Joseph Edward Duncan III
According to information released by the Kootenai County Sheriff's Department on Wednesday, May 18, a "person of interest" surfaced in the case following interviews with relatives and friends of the victims. Robert Roy Lutner, 33, also known as "Concrete Bob," a moniker he had been given because of his work in the concrete and construction industry, was a friend of the victims and had visited them twice in recent days — once on the Friday afternoon preceding the murders and again on Sunday evening, which was believed to have been the day of the slayings. A relative of the Groene's told detectives that Lutner owed Brenda Groene and Mark McKenzie $2,000. However, the relative told the investigators that no one in the family had indicated that there might have been any trouble between them and Lutner, and there was no indication that he was being pressured to repay the money even though the family needed it.
"I never saw him hostile toward my family at all," the relative said, according to a news report in the Spokesman-Review.
Further investigation revealed that Lutner had been in trouble before, and in fact his criminal record in the county was somewhat lengthy. He had been in trouble on drug possession charges in 1992, and had been arrested for domestic battery in 2004 in an incident outside a bar that involved a fight with a girlfriend. That charge had been eventually reduced to disturbing the peace. He was convicted twice for fraud for improperly representing unemployment claims and was currently on probation for those convictions.
Lutner, at six-foot, three-inches and weighing in at 230 pounds, was someone the cops definitely wanted to talk with. However, they first had to find him.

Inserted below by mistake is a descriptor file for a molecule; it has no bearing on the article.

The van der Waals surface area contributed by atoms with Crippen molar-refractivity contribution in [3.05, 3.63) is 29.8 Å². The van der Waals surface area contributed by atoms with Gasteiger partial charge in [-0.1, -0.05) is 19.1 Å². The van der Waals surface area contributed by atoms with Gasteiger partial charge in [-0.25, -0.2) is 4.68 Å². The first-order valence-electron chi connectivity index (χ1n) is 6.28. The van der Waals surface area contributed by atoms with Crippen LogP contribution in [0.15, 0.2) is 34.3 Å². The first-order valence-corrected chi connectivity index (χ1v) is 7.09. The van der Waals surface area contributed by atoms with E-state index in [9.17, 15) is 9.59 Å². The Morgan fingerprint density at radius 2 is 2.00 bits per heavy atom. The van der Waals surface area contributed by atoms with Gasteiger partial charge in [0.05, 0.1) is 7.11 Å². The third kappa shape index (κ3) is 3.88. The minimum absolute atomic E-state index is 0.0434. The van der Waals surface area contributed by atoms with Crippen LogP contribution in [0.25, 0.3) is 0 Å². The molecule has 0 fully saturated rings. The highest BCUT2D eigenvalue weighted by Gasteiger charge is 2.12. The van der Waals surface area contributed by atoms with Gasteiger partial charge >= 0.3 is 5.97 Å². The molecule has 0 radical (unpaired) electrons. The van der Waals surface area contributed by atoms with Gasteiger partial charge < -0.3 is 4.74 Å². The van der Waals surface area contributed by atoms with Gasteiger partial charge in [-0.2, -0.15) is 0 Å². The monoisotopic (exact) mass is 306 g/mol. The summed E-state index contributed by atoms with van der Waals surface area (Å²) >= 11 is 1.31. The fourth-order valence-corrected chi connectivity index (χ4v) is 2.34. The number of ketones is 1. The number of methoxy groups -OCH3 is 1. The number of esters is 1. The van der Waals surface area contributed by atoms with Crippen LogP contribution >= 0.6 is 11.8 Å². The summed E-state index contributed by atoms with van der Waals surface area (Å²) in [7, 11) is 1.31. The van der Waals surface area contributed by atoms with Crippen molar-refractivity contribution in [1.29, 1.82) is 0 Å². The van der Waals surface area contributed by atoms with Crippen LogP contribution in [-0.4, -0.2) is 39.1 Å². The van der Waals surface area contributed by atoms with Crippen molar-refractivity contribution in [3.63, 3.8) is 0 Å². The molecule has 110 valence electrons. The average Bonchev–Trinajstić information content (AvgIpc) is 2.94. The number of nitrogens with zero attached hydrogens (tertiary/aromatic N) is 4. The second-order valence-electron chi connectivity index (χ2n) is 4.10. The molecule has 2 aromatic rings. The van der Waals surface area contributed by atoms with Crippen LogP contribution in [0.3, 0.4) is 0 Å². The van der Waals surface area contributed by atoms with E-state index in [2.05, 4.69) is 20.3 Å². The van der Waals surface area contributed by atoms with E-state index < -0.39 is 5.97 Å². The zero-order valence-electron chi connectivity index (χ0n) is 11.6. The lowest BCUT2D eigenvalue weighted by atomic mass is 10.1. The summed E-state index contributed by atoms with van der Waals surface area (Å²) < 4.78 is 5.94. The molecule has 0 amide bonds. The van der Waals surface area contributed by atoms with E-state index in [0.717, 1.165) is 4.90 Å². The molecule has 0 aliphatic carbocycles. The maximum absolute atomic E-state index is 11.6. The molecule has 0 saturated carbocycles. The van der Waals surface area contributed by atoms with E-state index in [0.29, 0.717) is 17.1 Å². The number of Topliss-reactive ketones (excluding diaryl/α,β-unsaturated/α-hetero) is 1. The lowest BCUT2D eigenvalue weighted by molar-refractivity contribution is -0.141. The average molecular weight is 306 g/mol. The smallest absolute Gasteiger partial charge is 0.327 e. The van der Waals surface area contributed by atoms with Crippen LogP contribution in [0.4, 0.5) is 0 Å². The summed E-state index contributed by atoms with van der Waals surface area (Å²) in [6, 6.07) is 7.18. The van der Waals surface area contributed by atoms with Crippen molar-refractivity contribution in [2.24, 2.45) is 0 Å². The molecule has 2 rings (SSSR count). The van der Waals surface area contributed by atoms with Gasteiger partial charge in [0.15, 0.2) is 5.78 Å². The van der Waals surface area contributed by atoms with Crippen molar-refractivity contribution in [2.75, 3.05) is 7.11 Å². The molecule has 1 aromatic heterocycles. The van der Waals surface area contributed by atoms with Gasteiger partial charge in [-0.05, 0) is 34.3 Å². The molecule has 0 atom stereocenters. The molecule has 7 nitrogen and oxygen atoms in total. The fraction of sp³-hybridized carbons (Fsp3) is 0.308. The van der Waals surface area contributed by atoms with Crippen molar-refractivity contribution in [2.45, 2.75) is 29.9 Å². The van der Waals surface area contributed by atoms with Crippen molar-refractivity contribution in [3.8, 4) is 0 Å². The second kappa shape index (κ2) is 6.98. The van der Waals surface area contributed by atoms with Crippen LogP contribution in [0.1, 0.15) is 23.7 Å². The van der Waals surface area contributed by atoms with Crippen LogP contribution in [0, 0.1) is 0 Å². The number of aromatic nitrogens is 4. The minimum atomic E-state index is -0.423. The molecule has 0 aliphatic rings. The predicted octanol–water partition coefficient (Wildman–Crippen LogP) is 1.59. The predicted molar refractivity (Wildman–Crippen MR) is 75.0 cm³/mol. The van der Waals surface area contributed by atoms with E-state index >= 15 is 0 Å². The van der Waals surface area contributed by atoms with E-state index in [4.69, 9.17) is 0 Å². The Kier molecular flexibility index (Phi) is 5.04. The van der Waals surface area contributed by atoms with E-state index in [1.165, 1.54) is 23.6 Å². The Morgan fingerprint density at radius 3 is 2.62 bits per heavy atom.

He was seen at a bar in the area on Sunday afternoon, which would have been prior to being seen at Groene and McKenzie's home. Two days later, on Tuesday, he talked to his probation officer on the telephone and said that he was making a trip to Boise. By that time, he had heard about the murders and was crying while talking to a family friend of the victims, but the authorities were not yet looking for him as a person of interest in the case. That all changed, however, in a matter of hours after investigators pieced together the sequence of events that had placed Lutner at the Groene-McKenzie residence prior to the murders.
The next day, Wednesday, May 18, Lutner learned that the investigators were looking for him and he turned himself in to sheriff's deputies in Coeur d'Alene. He was interviewed over the next several hours and denied having anything to do with the murders. He took a polygraph and passed it with flying colors, and was subsequently dropped as a person of interest in the case, leaving investigators back at square one.